Introduction
An employer that monitored an employee’s personal correspondence on a company messaging account, broke European human rights law guaranteeing privacy, according to the European Court of Human Rights (“ECHR”), in a landmark decision that will influence how employers monitor their staff’s use of electronic communication at work.

Background
From 1 August 2004 until 6 August 2007, the employee, Mr Bărbulescu, was employed as an engineer in charge of sales. At his employers’ request, he created a Yahoo Messenger account for the purpose of responding to clients’ enquiries. On 13 July 2007 Mr Bărbulescu was informed by his employer that his Yahoo Messenger communications had been monitored from 5 to 13 July 2007 and that the records showed he had used the internet for personal purposes.

Mr Bărbulescu replied in writing that he had only used the service for professional purposes. He was presented with a transcript of his communication including transcripts of messages he had exchanged with his brother and his fiancée relating to personal matters such as his health and sex life.

On 1 August 2007 the employer terminated Mr Bărbulescu’s employment contract for breach of the company’s internal regulations that prohibited the use of company resources for personal purposes.

Mr Bărbulescu challenged his employer’s decision before the Romanian courts, complaining that the decision to terminate his contract was null and void as his employer had violated his right to correspondence in accessing his communications in breach of the Constitution and Criminal Code.

His complaint was dismissed on the grounds that the employer had complied with the dismissal proceedings provided for by the Labour Code and that Mr Bărbulescu had been duly informed of the company’s regulations.
Mr Bărbulescu appealed claiming that e-mails were protected by Article 8 (right to respect for private and family life, the home and correspondence) of the European Convention and that the first-instance court had not allowed him to call witnesses to prove that his employer had not suffered as a result of his actions. In a final decision on 17 June 2008, the Court of Appeal dismissed his appeal and, relying on EU law, held that the employer’s conduct had been reasonable and that the monitoring of Mr Bărbulescu’s communications had been the only method of establishing whether there had been a disciplinary breach. Furthermore, the Court of Appeal held that the evidence before the first-instance court had been sufficient.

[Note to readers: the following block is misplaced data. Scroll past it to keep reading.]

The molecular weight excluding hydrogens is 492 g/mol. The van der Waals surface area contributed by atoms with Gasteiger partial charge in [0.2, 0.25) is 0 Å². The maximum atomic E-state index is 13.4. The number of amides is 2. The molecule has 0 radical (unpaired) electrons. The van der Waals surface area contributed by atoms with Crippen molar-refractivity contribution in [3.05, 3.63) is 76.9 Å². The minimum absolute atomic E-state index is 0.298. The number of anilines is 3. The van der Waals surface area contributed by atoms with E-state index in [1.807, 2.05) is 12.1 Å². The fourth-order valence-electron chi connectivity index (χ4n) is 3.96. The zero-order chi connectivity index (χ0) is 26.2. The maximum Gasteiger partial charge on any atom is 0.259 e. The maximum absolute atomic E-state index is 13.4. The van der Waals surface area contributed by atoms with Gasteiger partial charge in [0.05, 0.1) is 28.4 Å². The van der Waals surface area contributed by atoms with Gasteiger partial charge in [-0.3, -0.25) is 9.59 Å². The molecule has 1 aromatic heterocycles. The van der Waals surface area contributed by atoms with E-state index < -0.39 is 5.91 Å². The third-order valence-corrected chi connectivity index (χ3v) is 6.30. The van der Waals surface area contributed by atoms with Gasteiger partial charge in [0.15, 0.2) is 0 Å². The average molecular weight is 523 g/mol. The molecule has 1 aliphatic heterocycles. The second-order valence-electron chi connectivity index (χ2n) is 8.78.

European Court of Human Rights Judgment
However, the grand chamber of the ECHR has since ruled that employers cannot monitor their employees’ electronic communications, at least not without giving adequate prior notice.

The court decided that the national authorities had not adequately protected Mr Bărbulescu’s right to privacy. Ruling by 11 votes to six, the court said:
“[T]he national courts had failed to determine whether [the appellant] had received prior notice from his employer of the possibility that his communications might be monitored; nor had they had regard either to the fact that he had not been informed of the nature or the extent of the monitoring, or the degree of intrusion into his private life and correspondence.”

Conclusion
This case will no doubt pique the interest of many employers who provide electronic messaging tools for employee use. The Strasbourg-based ECHR cannot establish new laws, but its decision could nonetheless form a significant legal precedent about when and how far the monitoring of employee’s personal correspondence is permissible.

Printable Version: Aperture Partners Advisory – The Right to Monitor Employee Digital Correspondence

The material contained herein is for general information purposes only and does not constitute legal or other professional advice. All rights reserved. If you require advice or further information, please contact Barry Crushell, Carmel Byrne, or your usual Aperture Partners contact. ©Aperture Partners 2017.